3) What are your future plans? Is this just a hobby or are you going to turn it into a career?

I am studying Marketing at UCT and finish in 2012, so I still have time to decide. Photography is very competitive since there are many people trying to get known and be successful. Photography is my way of having fun and meeting people. I’d rather not turn it into a career, since I would end up choosing the assingments that pay the most (like weddings) rather than what I want to do.

4) Who would you say is the guy behind the lens?

I develop myself as I discover how the industry works. I strive to be an excellent photographer by visualising scenes before they happen while at the same time always being open to spontaneous moments, spectular shapes, unusual angles and beautiful lighting. I spend time learning how to market myself and how to co-operate and network with people. When doing band or model shoots, I find it is very important to direct the subjects politely and make them feel confident and comfortable. Forced expressions and poses tend to look unnatural – the best pose is often during the transition between poses, when I will say “Stop, hold that pose! Please.”

5). Why do you like photography? What attracts you to it?

I spend a lot of time working on pictures that may never get viewed much, but I do it to improve myself and to relax. When I have my camera with me at an event or party, I enjoy seeing the reactions of friends and strangers… when they see a photo that carries a lot of feeling or beauty, or when they laugh at photos I took of them and their friends.
Photography is also my escape. In Knysna over the mid-year vac, I went off by myself the one day to spend a couple of hours in the afternoon and again at sunset taking photos of boats in the harbour.

6) What is your favourite thing to photograph?

I get the most satisfaction from taking photos within in a challenging genre. Bands were my favourite for a long time, now my favourite thing to do is organise model portfolio shoots at beautiful locations such as a forest, field or train station.

Studio shoot

Studio shoot

7) What inspires you?

I don’t learn the names of famous photographers, but I feel inspired by certain unique or emotional styles of photography. I disect their technique and I apply to my own work such that I aborb as part of my style, then I take it further with my creative.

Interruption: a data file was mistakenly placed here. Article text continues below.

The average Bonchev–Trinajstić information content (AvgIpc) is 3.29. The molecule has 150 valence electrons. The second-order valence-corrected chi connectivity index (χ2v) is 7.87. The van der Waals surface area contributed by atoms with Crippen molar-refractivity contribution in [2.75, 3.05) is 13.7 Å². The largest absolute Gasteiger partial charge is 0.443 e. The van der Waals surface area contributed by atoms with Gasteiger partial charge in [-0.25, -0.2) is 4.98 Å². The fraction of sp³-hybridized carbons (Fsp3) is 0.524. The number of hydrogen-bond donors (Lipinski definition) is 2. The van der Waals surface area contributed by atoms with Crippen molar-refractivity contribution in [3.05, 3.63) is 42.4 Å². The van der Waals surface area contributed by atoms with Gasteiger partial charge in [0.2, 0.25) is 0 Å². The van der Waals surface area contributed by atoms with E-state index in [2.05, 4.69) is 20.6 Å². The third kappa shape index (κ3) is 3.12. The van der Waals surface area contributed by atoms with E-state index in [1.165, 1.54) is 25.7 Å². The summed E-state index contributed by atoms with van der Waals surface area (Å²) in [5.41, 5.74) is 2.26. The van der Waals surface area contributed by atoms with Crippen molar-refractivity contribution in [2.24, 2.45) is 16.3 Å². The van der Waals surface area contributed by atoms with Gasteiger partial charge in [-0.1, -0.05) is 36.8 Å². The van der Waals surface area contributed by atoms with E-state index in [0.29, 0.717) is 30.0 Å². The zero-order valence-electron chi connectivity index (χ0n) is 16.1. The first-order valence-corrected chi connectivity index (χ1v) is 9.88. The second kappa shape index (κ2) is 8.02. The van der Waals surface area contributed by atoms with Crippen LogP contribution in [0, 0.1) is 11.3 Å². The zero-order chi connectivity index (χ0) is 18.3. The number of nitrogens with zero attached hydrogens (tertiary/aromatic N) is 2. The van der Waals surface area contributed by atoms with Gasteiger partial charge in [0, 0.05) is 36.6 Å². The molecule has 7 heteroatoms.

I try to assess the techniques and ideas used in music videos and films, so that I can incorporate into my own style to create something suitably epic.

8) What’s the worst part about being a photographer?

It’s very easy to get stressed by deadlines and when my photos are in demand, and sometimes feeling lost when I don’t know why or for who I am taking photos for. To cope, I try to focus on the things that make me happy and that keep me inspired.

9) What’s your biggest achievement to date with photography?

Getting to be the regular photographer for Big Concerts for over year is definitely the best thing that has happened. I get to take live and backstage photos of most of the bands that come from overseas to play at GrandWest to huge crowds.

10). What has been the best/worst/funniest thing you have shot?

Earlier this year, I took an action photo of a guy stage-diving into the crowd at the Mercury – with his pants around his legs.

11) What events did you photograph on campus that stood out for you?

Memorable events include seeing the RainbowUCT march, the DA talk in a lecture theatre before elections and RAG beach day which meant inflatable pools on Jammie Plaza.

12) Can people hire you or are you merely doing this for fun?

Most of the paid gigs I get are doing events like formals and birthdays, with the occasional band shoot on location around Cape Town. I enjoy doing portfolio shoots, but I prefer to work with experienced models rather than someone who is doing their first shoot.

13) What are your contact details? Where can people view your work?

My online gallery can be seen at www.michael.currin.co.za and my e-mail address is there.

14) Any advice to people just starting up with photography?

Learn your camera inside and out as well as the basics of photography. Once you know how to get things like the correct exposure, technically good and a sharp picture, look for appropriate times to be creative and go against those rules. Choose a striking composition or choose something unexpected to focus on and your pictures can stand out from everyone else to photographed the same thing.

Interview with Hello Sunshine

For the Eleanour Rigby’s blog, Hello Sunshine.

 

first Big Concerts event - Steve Morse of Deep Purple (click for larger version)

Hello Sunshine: When did the photography craze start?
Michael Ashley Currin: I got my first digital camera for my gap year in 2008. I bought a better compact camera at the end of 2009, which gave me decent live band shots. I did my first paid event in February 2010, which was a 40th party. By March 2010 I was ready to get a DSLR, for professional quality in low light gig venues. By June, I was doing my first fashion shoot with friends and taking backstage photos of Deep Purple for Big Concerts. I went to at least one concert a week throughout 2010.


HS: Being self-taught do you feel that it has given you an advantage above other photographers, who have studied photography?